Shropshire Star

Supply of farmland rising and modest growth forecast for average values

A report has shown 2023 was a pivotal year for farmland supply.

Last updated
Rhydian Scurlock-Jones

According to research by Savills, 157,200 acres were marketed, which was 15 per cent more than the previous five-year average, but still below the 162,000 acres average recorded during the years between 2003 and 2016.

In its latest rural research publication Spotlight: The Farmland Market, Savills suggested there is potential for publicly marketed supply to increase further with around 180,000 acres forecast per year by 2028.

Andrew Teanby, associate director Savills rural research, said: “Farmland supply is increasing because of changes largely driven by the agricultural transition; and our research into the number of machinery sales would seem to support this.”

Over the past three years, retirement and change in farming policy have become far more common reasons for farmers selling their farm machinery compared to 2015, when new agricultural policies were not on the horizon.

According to Savills analysis there were 71 per cent more machinery sales in 2023 than in 2015.

Mr Teanby added: “Using the rise in machinery sales as an indicator, we remain confident that more land will come onto the market because the sale of farmland is one potential outcome following a change in farming system/activity, tenancy surrender or retirement”.

Research was carried about by Savills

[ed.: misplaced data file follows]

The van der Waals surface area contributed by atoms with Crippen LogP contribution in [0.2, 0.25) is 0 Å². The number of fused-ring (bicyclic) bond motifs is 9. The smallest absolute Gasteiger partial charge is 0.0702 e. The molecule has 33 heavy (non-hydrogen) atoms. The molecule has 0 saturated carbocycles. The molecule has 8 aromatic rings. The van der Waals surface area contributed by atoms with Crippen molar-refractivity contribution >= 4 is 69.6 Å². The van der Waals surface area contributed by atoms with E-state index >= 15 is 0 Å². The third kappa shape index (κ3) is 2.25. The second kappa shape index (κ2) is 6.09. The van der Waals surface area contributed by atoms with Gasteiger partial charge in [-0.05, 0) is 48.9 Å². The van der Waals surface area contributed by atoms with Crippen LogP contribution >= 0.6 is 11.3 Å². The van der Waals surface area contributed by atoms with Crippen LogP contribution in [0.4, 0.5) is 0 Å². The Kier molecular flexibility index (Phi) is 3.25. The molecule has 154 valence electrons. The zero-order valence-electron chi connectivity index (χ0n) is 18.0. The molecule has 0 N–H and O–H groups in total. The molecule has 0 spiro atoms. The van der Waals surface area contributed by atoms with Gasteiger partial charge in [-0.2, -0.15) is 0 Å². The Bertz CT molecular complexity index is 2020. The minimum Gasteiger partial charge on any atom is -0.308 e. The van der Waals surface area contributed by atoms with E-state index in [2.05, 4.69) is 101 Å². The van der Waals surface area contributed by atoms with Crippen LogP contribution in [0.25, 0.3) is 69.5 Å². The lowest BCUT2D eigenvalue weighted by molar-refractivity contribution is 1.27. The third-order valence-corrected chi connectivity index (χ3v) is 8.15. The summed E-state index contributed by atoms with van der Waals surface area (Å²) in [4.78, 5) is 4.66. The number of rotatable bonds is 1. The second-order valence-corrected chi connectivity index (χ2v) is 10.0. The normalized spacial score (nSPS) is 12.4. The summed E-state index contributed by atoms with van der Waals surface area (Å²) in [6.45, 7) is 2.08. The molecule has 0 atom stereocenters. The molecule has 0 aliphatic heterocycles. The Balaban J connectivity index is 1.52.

Rhydian Scurlock-Jones, rural director at Savills in the West Midlands, said: “Despite the increase in volume, there were still relatively few opportunities in many areas to purchase good quality commercial scale blocks of land and equipped farms.

"This is good news for vendors but it also means that buyers need to be flexible and realistic in their property requirements and expectations.”

Savills analysis, which looks at publicly marketed farmland across Herefordshire, Staffordshire, Shropshire, Warwickshire and Worcestershire, shows that the average value of prime arable land at the end of 2023 was 18.5 per cent higher than the end of 2019 at £10,400 per acre.

“At a regional level last year, values generally increased during the first half the year but softened in some areas towards the latter part of the year, potentially as higher interest rates reduced the buying power of neighbouring farmers," added Mr Scurlock-Jones.

Savills value forecasts for the farmland sector during the next five years are influenced by continuing economic challenges, weaker demand from all types of buyers in the marketplace and increased availability of farmland.

Research was carried about by Savills

By land type across Great Britain, forecasts include 2.5% average annual growth for grade 3 farmland and 2% per annum for grade 3 pasture. Prime arable land, where the main purpose is food production, will continue to appeal and average values are forecast to increase by three per annum over the next five years.

Rhydian continued: “We anticipate that growth in farmland values will be modest over the course of the next few years, with best in class land being the exception.

“Within any land type the range of values achieved remains significant. Individual sales will be influenced by specific property attributes and marked dynamics such as the location and strength of neighbour interest. However, as we have witnessed recently, unforeseen global and economic shocks have the potential to impact all markets.”

Sorry, we are not accepting comments on this article.